One Monday afternoon, a hematology analyzer at a small-town hospital broke down. The manufacturer’s service unit sent out a technician from a nearby office, and the analyzer was back in operation within a few hours.
Just eight days later, on a Tuesday evening, the hematology analyzer appeared to have the same problem, broken yet again and required another service call.
Here’s the question: Will the hospital lab director consider the first service call a success, one that led to a satisfactory outcome? Or do repeated calls make this experience a failure in the eyes of the customer? Equally important, how will that dissatisfaction affect the lab director’s recommendation the next time the hospital needs to purchase a new hematology analyzer?
No matter how frustrated the customer might be, some medical device service leaders would view that first call — the one that didn’t provide a long-term solution — as successful. After all, the problem appeared to have been fixed seven days later. And seven-day, first-time fix rates are the most common key performance indicator when it comes to measuring the success of a service organization.
However, defining FTF in arbitrary time increments (7 days, 14 days, or 21 days) will inevitably create blind spots. Field service teams should be focused on delivering great customer experiences, not just hitting their numbers.
Some KPIs fail to deliver customer satisfaction
The ultimate goal of a med-device service organization is to foster satisfied and deeply loyal customers. Service executives carry the responsibility of providing that service as cost-efficiently as possible. But cost efficiencies are short-sighted if they cause unhappy customers.
Recent research finds the medical device service sector is littered with KPIs that fail to provide the visibility that leaders need to build great teams and deliver excellent service. Among the research findings:
- Traditional KPIs alone mean nothing. Most of the commonly used KPIs don’t equal customer sentiment. Knowledge of your key-performance indicators doesn’t provide much insight about whether you’re meeting your customers’ expectations.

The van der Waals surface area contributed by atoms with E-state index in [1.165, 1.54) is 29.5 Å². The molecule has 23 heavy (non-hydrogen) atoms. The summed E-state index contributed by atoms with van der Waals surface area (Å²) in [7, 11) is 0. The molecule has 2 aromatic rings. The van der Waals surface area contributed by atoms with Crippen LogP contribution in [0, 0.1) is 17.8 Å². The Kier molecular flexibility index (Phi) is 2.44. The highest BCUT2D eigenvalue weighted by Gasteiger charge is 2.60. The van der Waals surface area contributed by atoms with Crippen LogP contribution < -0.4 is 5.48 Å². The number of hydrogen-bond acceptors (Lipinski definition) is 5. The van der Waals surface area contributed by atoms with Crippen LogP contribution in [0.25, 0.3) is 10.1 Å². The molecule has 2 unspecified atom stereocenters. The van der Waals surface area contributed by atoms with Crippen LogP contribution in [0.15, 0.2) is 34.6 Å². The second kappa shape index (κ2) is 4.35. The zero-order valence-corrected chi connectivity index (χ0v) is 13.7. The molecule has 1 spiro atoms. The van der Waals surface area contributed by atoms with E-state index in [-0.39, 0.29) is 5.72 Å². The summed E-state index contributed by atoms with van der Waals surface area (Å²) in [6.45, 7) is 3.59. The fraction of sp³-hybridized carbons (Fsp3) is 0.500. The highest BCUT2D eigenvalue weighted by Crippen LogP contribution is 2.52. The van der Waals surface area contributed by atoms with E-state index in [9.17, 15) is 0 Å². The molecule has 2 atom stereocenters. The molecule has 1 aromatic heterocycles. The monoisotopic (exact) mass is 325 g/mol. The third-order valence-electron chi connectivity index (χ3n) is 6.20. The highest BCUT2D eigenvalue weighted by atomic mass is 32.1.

- First-time fix rates (FTF), which track how well a service technician is able to fix a medical device or mechanical issue on the first try, are particularly troublesome. This KPI, widely used in service organizations across the medical equipment sector, has hovered around 75 percent for more than a decade. No matter how it’s measured — seven days without a return call, 14 days, 21 days — this indicator has been stagnant for all but a few organizations for the better part of a decade. FTF also misses the major costs of a failed first visit, including an average of 2.5 additional visits and 20 additional days to resolve the problem.
- Even at a 75 percent FTF rate, service organizations are required to make at least one return visit to fix the problem in one out of every four cases. This is a major hindrance on customer satisfaction for medical device service organizations and overall healthcare network efficiency.
- The use of short windows to measure FTF rates — say, seven days — lends itself to quick-and-dirty solutions that may not solve the root issue. A better measurement is a 30-day FTF rate, which strips out most of the false positives created by duct-tape solutions.
This begs the question: Which performance indicators are tracked by highly successful service organizations in the med-device sector, and how are they putting this data to use to build long-lasting customer satisfaction?
KPIs that work
Some less commonly used KPIs provide good visibility. The best medical device service organizations are focused on solving problems that directly link back to customer experience, and they’re finding success using some of the following KPIs: